About Lisp: everyone knows that the proper way of indenting an if form is:
Code: Select all
(if (> x 42)
    (then-clause)
  (else-clause))
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Re: The 1 true style

Postby flying sheep » Mon Feb 07, 2011 7:32 pm UTC

huangho wrote:
Code: Select all
(if (> x 42)
    (then-clause)
  (else-clause))

any reasoning backing this one?
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Re: The 1 true style

Postby Yakk » Mon Feb 07, 2011 7:44 pm UTC

flying sheep wrote:
tommorris wrote:As is proved every time you go to a Python blog and read the comments and the crappy blog software pulls out all the spacing and indentation. Really is great fun that. Yet, somehow, the Python programmers still manage to work out what it means despite all the precious indentation disappearing off to the bit bucket. :mrgreen:
you sound like this was python’s fault.

It is python's fault. The problem of "whitespace is eaten by various tools" was a known problem prior to Python being released.

Python said "that's ok, I don't mind if the compileability of the code is fragile. I have principles."
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Last edited by JHVH on Fri Oct 23, 4004 BCE 6:17 pm, edited 6 times in total.
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Re: The 1 true style

Postby flying sheep » Mon Feb 07, 2011 9:04 pm UTC

Yakk wrote:
flying sheep wrote:
tommorris wrote:As is proved every time you go to a Python blog and read the comments and the crappy blog software pulls out all the spacing and indentation. Really is great fun that. Yet, somehow, the Python programmers still manage to work out what it means despite all the precious indentation disappearing off to the bit bucket. :mrgreen:
you sound like this was python’s fault.

It is python's fault. The problem of "whitespace is eaten by various tools" was a known problem prior to Python being released.

Python said "that's ok, I don't mind if the compileability of the code is fragile. I have principles."

nah, guido rather said “don’t fucking post code into crappy content management systems, or it’ll look like they had anything to do with us.”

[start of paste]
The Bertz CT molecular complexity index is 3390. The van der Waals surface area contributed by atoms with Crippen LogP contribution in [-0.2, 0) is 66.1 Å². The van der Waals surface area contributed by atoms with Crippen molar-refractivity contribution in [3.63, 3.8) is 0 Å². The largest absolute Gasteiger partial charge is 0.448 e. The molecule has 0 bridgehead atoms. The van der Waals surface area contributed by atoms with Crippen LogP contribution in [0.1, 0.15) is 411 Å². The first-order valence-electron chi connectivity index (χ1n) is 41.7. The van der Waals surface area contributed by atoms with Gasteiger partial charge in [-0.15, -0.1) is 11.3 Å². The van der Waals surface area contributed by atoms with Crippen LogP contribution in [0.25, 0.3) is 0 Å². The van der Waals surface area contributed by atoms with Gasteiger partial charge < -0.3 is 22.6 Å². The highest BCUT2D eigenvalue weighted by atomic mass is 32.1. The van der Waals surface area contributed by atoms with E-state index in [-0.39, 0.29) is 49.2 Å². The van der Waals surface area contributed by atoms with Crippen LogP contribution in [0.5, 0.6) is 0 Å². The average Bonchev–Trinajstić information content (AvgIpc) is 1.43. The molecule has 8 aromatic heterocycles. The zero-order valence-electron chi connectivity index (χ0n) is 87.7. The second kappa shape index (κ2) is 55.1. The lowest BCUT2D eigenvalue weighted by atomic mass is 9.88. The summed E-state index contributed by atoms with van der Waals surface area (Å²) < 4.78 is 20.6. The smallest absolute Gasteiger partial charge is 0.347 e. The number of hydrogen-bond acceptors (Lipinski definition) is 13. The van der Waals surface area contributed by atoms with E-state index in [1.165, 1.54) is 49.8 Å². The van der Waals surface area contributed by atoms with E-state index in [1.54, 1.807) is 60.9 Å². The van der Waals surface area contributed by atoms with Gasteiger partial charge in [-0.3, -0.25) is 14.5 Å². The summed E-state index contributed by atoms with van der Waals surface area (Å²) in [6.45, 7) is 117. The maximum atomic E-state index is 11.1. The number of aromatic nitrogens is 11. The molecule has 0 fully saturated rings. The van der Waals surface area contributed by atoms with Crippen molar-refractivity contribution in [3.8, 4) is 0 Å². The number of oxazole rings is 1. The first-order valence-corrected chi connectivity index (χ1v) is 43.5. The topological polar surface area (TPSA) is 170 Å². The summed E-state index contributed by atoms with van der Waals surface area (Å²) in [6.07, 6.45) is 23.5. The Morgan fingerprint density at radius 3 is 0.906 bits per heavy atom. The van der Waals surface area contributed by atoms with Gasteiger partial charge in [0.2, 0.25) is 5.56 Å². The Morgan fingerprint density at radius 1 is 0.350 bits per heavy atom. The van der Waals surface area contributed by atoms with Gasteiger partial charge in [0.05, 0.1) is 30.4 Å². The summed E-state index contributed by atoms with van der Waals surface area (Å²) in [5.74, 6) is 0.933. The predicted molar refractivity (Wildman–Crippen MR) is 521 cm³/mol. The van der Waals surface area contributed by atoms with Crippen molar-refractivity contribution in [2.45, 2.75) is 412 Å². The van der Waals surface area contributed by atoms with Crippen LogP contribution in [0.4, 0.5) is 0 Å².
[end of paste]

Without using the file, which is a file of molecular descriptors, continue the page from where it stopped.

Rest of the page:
and magically, every content management system written in python has a method to paste code without eating the whitespace and thus is less crappy.

mission accomplished!
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Re: The 1 true style

Postby flying sheep » Mon Feb 07, 2011 9:12 pm UTC

it’s the same principle as with editors/ides which can’t visualize different kinds of whitespace. they obviously can’t handle code, so go bug the developers, or get active yourself, if you want your crappy editor of choice to be useable.

not python’s fault. i can happily use tab-indentation with space-alignment*, because my editor doesn’t suck, so i instantly see if i have misplaced a whitespace character.

*until elastic tabstobs are widely accepted. also, i seldom have to align much.
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Re: The 1 true style

Postby Yakk » Mon Feb 07, 2011 10:44 pm UTC

Thanks for illustrating why it is Python's fault? Python would rather break than be impure.

It is a choice. The other choice is to be robust even in the face of other people's failure. Python didn't choose that, so Python is fragile. Python choosing to be fragile is Python's fault.
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Last edited by JHVH on Fri Oct 23, 4004 BCE 6:17 pm, edited 6 times in total.
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Re: The 1 true style

Postby Xanthir » Tue Feb 08, 2011 2:12 am UTC

huangho wrote:About Lisp: everyone knows that the proper way of indenting an if form is:
Code: Select all
(if (> x 42)
    (then-clause)
  (else-clause))

Um, what? No, the proper way to indent an IF form is "whatever PRETTY-PRINT spits out", because Lisp has an official pretty-printer.

Usually that means you'll get
Code: Select all
(if (> x 42)
    (then-clause)
    (else-clause))


But if the expression is short enough, and it's not already indented too far, it'll just be
Code: Select all
(if (> x 42) (then-clause) (else-clause))


If you're indenting Lisp code manually, you're doing it wrong.
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Re: The 1 true style

Postby huangho » Tue Feb 08, 2011 4:47 am UTC